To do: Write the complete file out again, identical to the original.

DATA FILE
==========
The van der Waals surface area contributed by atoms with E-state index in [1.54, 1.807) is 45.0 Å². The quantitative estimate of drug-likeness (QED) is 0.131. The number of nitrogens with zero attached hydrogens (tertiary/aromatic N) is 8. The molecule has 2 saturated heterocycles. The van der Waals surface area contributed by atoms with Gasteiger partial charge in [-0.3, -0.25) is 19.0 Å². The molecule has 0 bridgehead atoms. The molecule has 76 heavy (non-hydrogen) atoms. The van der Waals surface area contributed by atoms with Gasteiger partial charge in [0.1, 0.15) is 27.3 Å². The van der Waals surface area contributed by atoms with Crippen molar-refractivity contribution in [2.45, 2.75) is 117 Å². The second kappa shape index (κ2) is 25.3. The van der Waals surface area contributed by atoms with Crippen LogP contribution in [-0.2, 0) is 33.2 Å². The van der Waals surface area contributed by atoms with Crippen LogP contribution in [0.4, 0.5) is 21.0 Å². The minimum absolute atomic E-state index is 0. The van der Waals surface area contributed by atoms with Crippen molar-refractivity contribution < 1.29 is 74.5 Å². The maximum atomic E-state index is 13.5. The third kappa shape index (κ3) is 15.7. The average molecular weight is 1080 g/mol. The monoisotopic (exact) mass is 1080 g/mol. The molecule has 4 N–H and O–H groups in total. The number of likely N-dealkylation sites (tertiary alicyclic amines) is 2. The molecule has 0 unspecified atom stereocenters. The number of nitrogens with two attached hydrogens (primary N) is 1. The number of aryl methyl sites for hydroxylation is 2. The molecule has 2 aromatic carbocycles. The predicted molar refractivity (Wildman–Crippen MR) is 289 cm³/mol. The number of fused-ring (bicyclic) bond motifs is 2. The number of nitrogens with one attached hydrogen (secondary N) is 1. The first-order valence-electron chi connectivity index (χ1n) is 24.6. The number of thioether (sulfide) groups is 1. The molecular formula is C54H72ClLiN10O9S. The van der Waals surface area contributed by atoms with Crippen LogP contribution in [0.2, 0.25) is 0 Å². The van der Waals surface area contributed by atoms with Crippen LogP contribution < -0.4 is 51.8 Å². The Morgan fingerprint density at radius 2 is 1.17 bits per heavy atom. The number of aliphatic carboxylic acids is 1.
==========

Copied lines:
The van der Waals surface area contributed by atoms with E-state index in [1.54, 1.807) is 45.0 Å². The quantitative estimate of drug-likeness (QED) is 0.131. The number of nitrogens with zero attached hydrogens (tertiary/aromatic N) is 8. The molecule has 2 saturated heterocycles. The van der Waals surface area contributed by atoms with Gasteiger partial charge in [-0.3, -0.25) is 19.0 Å². The molecule has 0 bridgehead atoms. The molecule has 76 heavy (non-hydrogen) atoms. The van der Waals surface area contributed by atoms with Gasteiger partial charge in [0.1, 0.15) is 27.3 Å². The van der Waals surface area contributed by atoms with Crippen molar-refractivity contribution in [2.45, 2.75) is 117 Å². The second kappa shape index (κ2) is 25.3. The van der Waals surface area contributed by atoms with Crippen LogP contribution in [-0.2, 0) is 33.2 Å². The van der Waals surface area contributed by atoms with Crippen LogP contribution in [0.4, 0.5) is 21.0 Å². The minimum absolute atomic E-state index is 0. The van der Waals surface area contributed by atoms with Crippen molar-refractivity contribution < 1.29 is 74.5 Å². The maximum atomic E-state index is 13.5. The third kappa shape index (κ3) is 15.7. The average molecular weight is 1080 g/mol. The monoisotopic (exact) mass is 1080 g/mol. The molecule has 4 N–H and O–H groups in total. The number of likely N-dealkylation sites (tertiary alicyclic amines) is 2. The molecule has 0 unspecified atom stereocenters. The number of nitrogens with two attached hydrogens (primary N) is 1. The number of aryl methyl sites for hydroxylation is 2. The molecule has 2 aromatic carbocycles. The predicted molar refractivity (Wildman–Crippen MR) is 289 cm³/mol. The number of fused-ring (bicyclic) bond motifs is 2. The number of nitrogens with one attached hydrogen (secondary N) is 1. The first-order valence-electron chi connectivity index (χ1n) is 24.6. The number of thioether (sulfide) groups is 1. The molecular formula is C54H72ClLiN10O9S. The van der Waals surface area contributed by atoms with Crippen LogP contribution in [0.2, 0.25) is 0 Å². The van der Waals surface area contributed by atoms with Crippen LogP contribution < -0.4 is 51.8 Å². The Morgan fingerprint density at radius 2 is 1.17 bits per heavy atom. The number of aliphatic carboxylic acids is 1.